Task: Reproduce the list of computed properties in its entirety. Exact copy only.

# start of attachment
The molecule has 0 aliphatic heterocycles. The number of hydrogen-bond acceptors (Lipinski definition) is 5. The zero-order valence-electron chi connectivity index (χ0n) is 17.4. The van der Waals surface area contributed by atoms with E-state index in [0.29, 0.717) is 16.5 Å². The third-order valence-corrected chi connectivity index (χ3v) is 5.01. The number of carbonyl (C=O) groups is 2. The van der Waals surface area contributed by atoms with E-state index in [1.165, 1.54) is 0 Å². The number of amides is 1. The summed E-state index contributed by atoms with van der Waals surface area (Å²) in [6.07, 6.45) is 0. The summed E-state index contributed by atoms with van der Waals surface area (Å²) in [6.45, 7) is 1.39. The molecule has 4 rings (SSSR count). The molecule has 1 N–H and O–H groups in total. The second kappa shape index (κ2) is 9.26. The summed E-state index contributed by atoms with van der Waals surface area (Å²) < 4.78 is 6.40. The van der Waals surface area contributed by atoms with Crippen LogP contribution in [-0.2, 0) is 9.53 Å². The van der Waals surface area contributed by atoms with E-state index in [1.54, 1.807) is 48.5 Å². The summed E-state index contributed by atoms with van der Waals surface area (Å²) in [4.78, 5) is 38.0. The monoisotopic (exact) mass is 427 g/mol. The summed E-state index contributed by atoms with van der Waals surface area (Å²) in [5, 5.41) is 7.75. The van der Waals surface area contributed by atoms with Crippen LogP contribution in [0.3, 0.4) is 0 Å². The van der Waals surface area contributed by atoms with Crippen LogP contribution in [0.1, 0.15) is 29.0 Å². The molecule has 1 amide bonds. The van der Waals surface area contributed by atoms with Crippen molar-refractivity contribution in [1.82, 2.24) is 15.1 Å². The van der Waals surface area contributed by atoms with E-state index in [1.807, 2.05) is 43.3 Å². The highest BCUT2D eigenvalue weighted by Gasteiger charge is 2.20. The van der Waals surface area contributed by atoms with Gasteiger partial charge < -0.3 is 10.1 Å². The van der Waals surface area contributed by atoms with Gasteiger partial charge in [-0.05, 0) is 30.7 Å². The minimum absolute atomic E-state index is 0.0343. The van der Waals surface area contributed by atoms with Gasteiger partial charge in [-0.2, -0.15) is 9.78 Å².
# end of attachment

The molecule has 0 aliphatic heterocycles. The number of hydrogen-bond acceptors (Lipinski definition) is 5. The zero-order valence-electron chi connectivity index (χ0n) is 17.4. The van der Waals surface area contributed by atoms with E-state index in [0.29, 0.717) is 16.5 Å². The third-order valence-corrected chi connectivity index (χ3v) is 5.01. The number of carbonyl (C=O) groups is 2. The van der Waals surface area contributed by atoms with E-state index in [1.165, 1.54) is 0 Å². The number of amides is 1. The summed E-state index contributed by atoms with van der Waals surface area (Å²) in [6.07, 6.45) is 0. The summed E-state index contributed by atoms with van der Waals surface area (Å²) in [6.45, 7) is 1.39. The molecule has 4 rings (SSSR count). The molecule has 1 N–H and O–H groups in total. The second kappa shape index (κ2) is 9.26. The summed E-state index contributed by atoms with van der Waals surface area (Å²) < 4.78 is 6.40. The van der Waals surface area contributed by atoms with Crippen LogP contribution in [-0.2, 0) is 9.53 Å². The van der Waals surface area contributed by atoms with E-state index in [1.54, 1.807) is 48.5 Å². The summed E-state index contributed by atoms with van der Waals surface area (Å²) in [4.78, 5) is 38.0. The monoisotopic (exact) mass is 427 g/mol. The summed E-state index contributed by atoms with van der Waals surface area (Å²) in [5, 5.41) is 7.75. The van der Waals surface area contributed by atoms with Crippen LogP contribution in [0.3, 0.4) is 0 Å². The van der Waals surface area contributed by atoms with Crippen LogP contribution in [0.1, 0.15) is 29.0 Å². The molecule has 1 amide bonds. The van der Waals surface area contributed by atoms with Crippen molar-refractivity contribution in [1.82, 2.24) is 15.1 Å². The van der Waals surface area contributed by atoms with E-state index in [1.807, 2.05) is 43.3 Å². The highest BCUT2D eigenvalue weighted by Gasteiger charge is 2.20. The van der Waals surface area contributed by atoms with Gasteiger partial charge < -0.3 is 10.1 Å². The van der Waals surface area contributed by atoms with Gasteiger partial charge in [-0.05, 0) is 30.7 Å². The minimum absolute atomic E-state index is 0.0343. The van der Waals surface area contributed by atoms with Gasteiger partial charge in [-0.2, -0.15) is 9.78 Å².